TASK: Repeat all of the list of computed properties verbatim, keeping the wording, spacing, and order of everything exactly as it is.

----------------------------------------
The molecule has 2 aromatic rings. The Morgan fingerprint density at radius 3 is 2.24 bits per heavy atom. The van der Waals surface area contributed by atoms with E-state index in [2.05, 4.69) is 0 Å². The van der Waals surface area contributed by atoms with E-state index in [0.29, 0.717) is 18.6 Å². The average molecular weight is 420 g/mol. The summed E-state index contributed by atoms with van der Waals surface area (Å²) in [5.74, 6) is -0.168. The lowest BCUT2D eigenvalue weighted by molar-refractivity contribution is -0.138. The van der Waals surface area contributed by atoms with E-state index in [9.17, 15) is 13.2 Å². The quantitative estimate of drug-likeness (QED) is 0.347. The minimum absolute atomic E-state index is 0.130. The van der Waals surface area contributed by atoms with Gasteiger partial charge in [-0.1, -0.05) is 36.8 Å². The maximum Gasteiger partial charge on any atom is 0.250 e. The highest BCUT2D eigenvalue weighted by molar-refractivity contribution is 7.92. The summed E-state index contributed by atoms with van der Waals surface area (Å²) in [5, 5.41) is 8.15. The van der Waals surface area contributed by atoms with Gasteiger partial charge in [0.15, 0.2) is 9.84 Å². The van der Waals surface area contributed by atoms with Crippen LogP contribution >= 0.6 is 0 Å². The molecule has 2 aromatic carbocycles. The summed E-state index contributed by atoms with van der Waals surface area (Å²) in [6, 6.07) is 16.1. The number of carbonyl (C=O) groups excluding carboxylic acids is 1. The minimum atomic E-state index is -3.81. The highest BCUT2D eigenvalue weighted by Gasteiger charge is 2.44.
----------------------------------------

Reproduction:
The molecule has 2 aromatic rings. The Morgan fingerprint density at radius 3 is 2.24 bits per heavy atom. The van der Waals surface area contributed by atoms with E-state index in [2.05, 4.69) is 0 Å². The van der Waals surface area contributed by atoms with E-state index in [0.29, 0.717) is 18.6 Å². The average molecular weight is 420 g/mol. The summed E-state index contributed by atoms with van der Waals surface area (Å²) in [5.74, 6) is -0.168. The lowest BCUT2D eigenvalue weighted by molar-refractivity contribution is -0.138. The van der Waals surface area contributed by atoms with E-state index in [9.17, 15) is 13.2 Å². The quantitative estimate of drug-likeness (QED) is 0.347. The minimum absolute atomic E-state index is 0.130. The van der Waals surface area contributed by atoms with Gasteiger partial charge in [-0.1, -0.05) is 36.8 Å². The maximum Gasteiger partial charge on any atom is 0.250 e. The highest BCUT2D eigenvalue weighted by molar-refractivity contribution is 7.92. The summed E-state index contributed by atoms with van der Waals surface area (Å²) in [5, 5.41) is 8.15. The van der Waals surface area contributed by atoms with Gasteiger partial charge in [0.15, 0.2) is 9.84 Å². The van der Waals surface area contributed by atoms with Crippen LogP contribution >= 0.6 is 0 Å². The molecule has 2 aromatic carbocycles. The summed E-state index contributed by atoms with van der Waals surface area (Å²) in [6, 6.07) is 16.1. The number of carbonyl (C=O) groups excluding carboxylic acids is 1. The minimum atomic E-state index is -3.81. The highest BCUT2D eigenvalue weighted by Gasteiger charge is 2.44.